BY LEONARDO D’URSO
The author is co-founder of ADR Center, a European ADR provider based in Rome. He is a scientific-expert member of the mediation working group of the Council of Europe’s European Commission for the Efficiency of Justice, best known as the CEPEJ (seehttp://bit.ly/2D0UAhi). He discussed that work in his recentAlternativesfeature, “A New European Parliament Mediation Resolution Calls on Member States and the EC to Promote More Use,” 36Alternatives19 (February 2018) (available athttp://bit.ly/2F1Se1Z).
Since the mid-1990s, an animated debate has been carried out among practitioners, academics and lawmakers about the most effective approach to increase the embrace of mediation in a given jurisdiction, especially outside the United States.
This debate usually has been polarized between two alternatives: First, develop the culture of mediation by promoting the process’s advantages, and training mediators and lawyers, in order to create a spontaneous demand for mediations. Alternatively, other moves seek to introduce various legislative reforms to incentivize the reliance on mediation for litigants, and regulate the market in order to decrease the number of cases filed in court.
The debate soon evolved to the pros and cons of voluntary versus mandatory mediation. The vast majority of academics and practitioners objected that mandatory mediation was a contradiction in terms, and above all, a barrier to access to justice and against most nation’s constitutions.
Hundreds of conferences and articles have been dedicated to find the “magic formula” to increase the number of mediations.
As a result, most European jurisdictions have introduced new laws in the past two decades based mainly on the voluntary recourse to mediation, with some incentives for litigants, and an accreditation scheme for mediators to ensure high-quality mediation services standards.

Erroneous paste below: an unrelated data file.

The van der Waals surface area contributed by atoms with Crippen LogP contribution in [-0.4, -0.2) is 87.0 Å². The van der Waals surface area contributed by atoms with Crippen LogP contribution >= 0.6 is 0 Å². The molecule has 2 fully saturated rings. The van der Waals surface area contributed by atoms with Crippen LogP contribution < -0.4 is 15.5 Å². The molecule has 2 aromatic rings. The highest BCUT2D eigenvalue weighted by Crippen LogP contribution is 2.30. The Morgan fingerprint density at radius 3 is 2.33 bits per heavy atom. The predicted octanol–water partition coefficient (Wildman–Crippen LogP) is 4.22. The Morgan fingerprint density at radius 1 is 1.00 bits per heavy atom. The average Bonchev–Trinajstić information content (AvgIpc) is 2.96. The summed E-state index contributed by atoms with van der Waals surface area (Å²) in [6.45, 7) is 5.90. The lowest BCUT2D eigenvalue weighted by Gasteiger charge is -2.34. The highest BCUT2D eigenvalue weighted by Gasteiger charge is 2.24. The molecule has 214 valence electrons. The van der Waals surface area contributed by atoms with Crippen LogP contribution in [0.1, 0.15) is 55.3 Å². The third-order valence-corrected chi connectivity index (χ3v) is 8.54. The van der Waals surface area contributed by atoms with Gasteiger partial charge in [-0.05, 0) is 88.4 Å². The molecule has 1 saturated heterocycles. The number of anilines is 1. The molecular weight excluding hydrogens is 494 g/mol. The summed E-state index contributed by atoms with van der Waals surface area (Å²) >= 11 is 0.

Millions of dollars and Euros have been spent by governments, international donors and private institutions on projects and awareness campaigns to “achieve the balanced relationship between judicial proceedings and mediation” as stated in Article 1 of the 2008 EU Mediation Directive, known formally as the Directive 2008/52/EC of the European Parliament and of the Council of 21 May 2008 on certain aspects of mediation in civil and commercial matters (available at http://bit.ly/2ovxA4G).
With few exceptions, however, this approach failed; all available statistics in Europe report that mediation on average is used in less than one percent of the cases in court. This means out of 100 court cases, on average only one litigation is resolved by a third neutral mediator.
AN ITALIAN MODEL
Four years ago, a pilot provision was introduced in Italy within a wider legislative reform of a previous law on mediation for civil and commercial disputes. This provision–limited in time and scope and contained in just one paragraph–was able to generate alone more mediations than judicial proceedings in the disputes in which the process was applied. See “European Union Urged to Refocus Its Mediation Efforts on a Different Kind of Mandatory ADR,” 33 Alternatives 70 (May 2015)(available at http://bit.ly/2Cqx5AG).
Despite the complexity of the entire law (Legislative Decree Nr. 28 of 2010 reformed in 2013), this article aims to explain in simple terms the so-called Italian Mediation Model, the different results after four years of application, and the lessons learned.
We have noticed most commentators and mediator colleagues wrongfully refer to the Italian model as “mandatory mediation.” It is not. Under the Italian Mediation Model, there are three main ways for recourse to mediation:
- Recourse by Voluntary Agreement of the Parties or by a Contract Clause. For any legal dispute, parties are always able to agree to go to an accredited mediation provider under the rules of the law. Litigants can benefit from fiscal advantages and tax credits for the mediation fees. If lawyers assist the parties and sign the mediation agreement, it will automatically become an enforceable document. When a commercial contract or a statute includes a mediation clause, parties must attempt to mediate before they can arbitrate or file a dispute in court. If no attempt to mediate is made, the judge or arbiter can, by his or her own motion or upon motion by a party, allow the parties a period of 15 days to file a request for mediation. This type of recourse is the so-called voluntary mediation, regulated by the law with accredited mediators, present in most European jurisdictions.